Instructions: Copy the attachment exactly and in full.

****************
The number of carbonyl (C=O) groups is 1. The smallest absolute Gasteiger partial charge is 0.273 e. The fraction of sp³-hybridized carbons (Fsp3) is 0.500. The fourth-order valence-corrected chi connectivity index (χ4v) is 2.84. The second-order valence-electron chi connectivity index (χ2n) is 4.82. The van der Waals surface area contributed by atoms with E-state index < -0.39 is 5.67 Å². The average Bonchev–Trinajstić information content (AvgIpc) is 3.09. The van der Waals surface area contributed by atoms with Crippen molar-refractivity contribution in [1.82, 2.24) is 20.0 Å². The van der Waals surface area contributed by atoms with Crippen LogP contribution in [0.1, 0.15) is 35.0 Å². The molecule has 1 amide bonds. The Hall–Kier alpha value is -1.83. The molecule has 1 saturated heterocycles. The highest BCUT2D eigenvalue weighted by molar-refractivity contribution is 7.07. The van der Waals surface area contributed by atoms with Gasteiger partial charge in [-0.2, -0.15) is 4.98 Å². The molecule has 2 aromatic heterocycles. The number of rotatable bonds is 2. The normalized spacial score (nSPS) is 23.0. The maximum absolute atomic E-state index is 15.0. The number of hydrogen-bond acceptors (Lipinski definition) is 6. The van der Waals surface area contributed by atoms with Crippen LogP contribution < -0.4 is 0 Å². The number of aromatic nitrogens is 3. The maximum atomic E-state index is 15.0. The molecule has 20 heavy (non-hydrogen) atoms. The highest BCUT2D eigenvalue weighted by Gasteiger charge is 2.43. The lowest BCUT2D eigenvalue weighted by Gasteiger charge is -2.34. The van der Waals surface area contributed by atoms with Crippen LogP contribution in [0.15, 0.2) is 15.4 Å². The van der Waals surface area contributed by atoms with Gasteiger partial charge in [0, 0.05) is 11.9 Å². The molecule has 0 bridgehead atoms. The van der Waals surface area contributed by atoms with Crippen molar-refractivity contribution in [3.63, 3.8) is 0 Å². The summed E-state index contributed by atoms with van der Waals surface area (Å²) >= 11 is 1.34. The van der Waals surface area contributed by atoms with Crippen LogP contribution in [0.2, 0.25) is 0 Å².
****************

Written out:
The number of carbonyl (C=O) groups is 1. The smallest absolute Gasteiger partial charge is 0.273 e. The fraction of sp³-hybridized carbons (Fsp3) is 0.500. The fourth-order valence-corrected chi connectivity index (χ4v) is 2.84. The second-order valence-electron chi connectivity index (χ2n) is 4.82. The van der Waals surface area contributed by atoms with E-state index < -0.39 is 5.67 Å². The average Bonchev–Trinajstić information content (AvgIpc) is 3.09. The van der Waals surface area contributed by atoms with Crippen molar-refractivity contribution in [1.82, 2.24) is 20.0 Å². The van der Waals surface area contributed by atoms with Crippen LogP contribution in [0.1, 0.15) is 35.0 Å². The molecule has 1 amide bonds. The Hall–Kier alpha value is -1.83. The molecule has 1 saturated heterocycles. The highest BCUT2D eigenvalue weighted by molar-refractivity contribution is 7.07. The van der Waals surface area contributed by atoms with Gasteiger partial charge in [-0.2, -0.15) is 4.98 Å². The molecule has 2 aromatic heterocycles. The number of rotatable bonds is 2. The normalized spacial score (nSPS) is 23.0. The maximum absolute atomic E-state index is 15.0. The number of hydrogen-bond acceptors (Lipinski definition) is 6. The van der Waals surface area contributed by atoms with Crippen LogP contribution < -0.4 is 0 Å². The number of aromatic nitrogens is 3. The maximum atomic E-state index is 15.0. The molecule has 20 heavy (non-hydrogen) atoms. The highest BCUT2D eigenvalue weighted by Gasteiger charge is 2.43. The lowest BCUT2D eigenvalue weighted by Gasteiger charge is -2.34. The van der Waals surface area contributed by atoms with Crippen LogP contribution in [0.15, 0.2) is 15.4 Å². The van der Waals surface area contributed by atoms with Gasteiger partial charge in [0, 0.05) is 11.9 Å². The molecule has 0 bridgehead atoms. The van der Waals surface area contributed by atoms with Crippen molar-refractivity contribution in [3.63, 3.8) is 0 Å². The summed E-state index contributed by atoms with van der Waals surface area (Å²) >= 11 is 1.34. The van der Waals surface area contributed by atoms with Crippen LogP contribution in [0.2, 0.25) is 0 Å².